It is important to note that both men and women have suffered in the hands of sadistic directors. And this is why Nina Wu is not just a crucial film for women, but for everyone, especially lovers of films. It forces us to rethink our glorification (or tacit acceptance) of the filmmaking art, of auteurs’ authority, and of the trauma that directors inflict on their actors for realism, or sometimes, for their own misogynistic worldview.

Source: Nina Wu Facebook page

In a Facebook post, Wu wrote about a humiliating episode that happened 12 years ago, when she was an aspiring actor desperate for her big break. When she landed an acting role in a television commercial for a mobile slot machine game, she was overjoyed. But her elation quickly soured when the director cooked up a scene spontaneously; he told Wu to laugh sultrily while her male co-actor slapped her face with a wad of cash. “You should be very happy to be slapped with cash,” the director said, then scolded the co-actor for not slapping her hard enough.

After an entire day of shooting degrading scenes, Wu went home, locked herself in the room and cried the whole night. The mental anguish lasted a month; reality and hallucinations began melding together as she was tormented with nightmares of the shoot whenever she sleeps.

Source: Nina Wu Facebook page

Wu, through Nina Wu, raises uncomfortable questions about compromise. We are often told to sacrifice for our dreams and career – so how much is too much? (Not so) fun fact – the director of Nina Wu had to compromise as well. He had cut 13 different versions of the original movie, including removing scenes depicting homosexuality for the screening in Malaysia, to ensure that the film can be shown in countries of various sensitivities while staying true to the core story.

In light of the #metoo movement, Wu points out that her experience may be negligible compared to the sexual assaults that have come to light. But her script, and the casts’ outstanding performances, showed that humiliation and harassment are separated by a thin line of difference. Both are enabled, even endorsed, by a hierarchical and hypermasculine system.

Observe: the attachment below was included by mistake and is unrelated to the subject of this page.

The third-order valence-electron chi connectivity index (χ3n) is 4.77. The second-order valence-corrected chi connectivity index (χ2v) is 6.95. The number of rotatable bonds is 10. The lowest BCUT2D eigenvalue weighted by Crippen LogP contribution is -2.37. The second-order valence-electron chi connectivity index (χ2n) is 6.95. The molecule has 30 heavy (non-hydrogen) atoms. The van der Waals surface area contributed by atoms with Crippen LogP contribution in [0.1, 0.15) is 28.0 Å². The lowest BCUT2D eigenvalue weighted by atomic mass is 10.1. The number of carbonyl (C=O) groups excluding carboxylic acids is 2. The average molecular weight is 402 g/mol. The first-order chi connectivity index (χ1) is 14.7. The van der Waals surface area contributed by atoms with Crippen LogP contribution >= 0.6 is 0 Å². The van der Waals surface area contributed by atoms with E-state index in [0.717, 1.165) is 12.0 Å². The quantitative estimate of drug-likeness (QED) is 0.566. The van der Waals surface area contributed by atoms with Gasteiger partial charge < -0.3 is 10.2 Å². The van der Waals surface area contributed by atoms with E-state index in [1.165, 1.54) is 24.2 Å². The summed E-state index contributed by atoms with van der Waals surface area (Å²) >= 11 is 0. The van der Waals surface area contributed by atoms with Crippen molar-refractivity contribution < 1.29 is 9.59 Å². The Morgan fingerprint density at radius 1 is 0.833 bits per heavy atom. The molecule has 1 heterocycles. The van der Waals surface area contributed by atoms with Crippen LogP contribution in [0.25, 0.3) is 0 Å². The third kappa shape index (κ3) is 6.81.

Nina Wu also delights in dualism. The poster itself showed Nina sandwiched between two look-alikes.

Source: Nina Wu Facebook page

On the left is Nina’s childhood best friend Kiki (Sung Yu-hua), who is contented to live in a small town and act in a humble stage show for children. The woman on the right (Hsia Yu-chiao) is an unnamed contender for the same feature film role, willing to go all sorts of low to make it big. They symbolise the two opposing forces tearing at Nina’s psyche – she misses acting in the small theatre company with Kiki, but wants more for the career she had toiled in for years.

The colour red is also frequently employed for its double connotations of passion and danger, which is prominent when Nina is put in foreboding positions while her career hangs in the balance. One example was when she was sent to meet the film producer in a hotel room numbered 1408 – seen as a reference to #metoo big bad Harvey Weinstein, who produced a horror film titled 1408.

And, of course, there is the disconcerting dualism of consent. On one hand, Nina obeys the requests of the producer to ‘fight’ for the role while a few other contenders refuse to participate. Yet, a lopsided power dynamic permeates the hotel room – the actors who does not obey the producer are cast out of the ‘audition’, and those who remain, including Nina, clearly understands that the producer is holding their careers hostage. He decides who would get the coveted part, and though he has no right to make demeaning demands of them, he does it anyway, instructing them to act as dogs and rip each other’s clothing to win their breakout role.

Source: Nina Wu Facebook page

Who is responsible for the horrors in the room? Nina Wu offers no easy answer on this. In fact, one can even say that the film complicates an already-difficult #metoo narrative. But it feels less like a statement about a woman’s experience in the film industry, and more like Wu’s personal inquiry into the choices she made in her own career. Is Wu (or Nina) complicit in her own harassment, or a victim of power abuse?

It is this implication of blame on Nina that may give many people indigestion when watching the film. But, for my part, I did not see the film peddling the usual victim-blaming spiel – you know, the variations of “she shouldn’t be dressing like that”, or “she shouldn’t go to his room”. I see the men in the film clearly overstepping, and the kind of lasting damage – including self-rebuke – that their violation inflicts on their prey.

And this is why Nina Wu may be the most important film I’ve watched this year. It took guts to make, and the can of worms it opens takes guts to see.

Also published on Medium.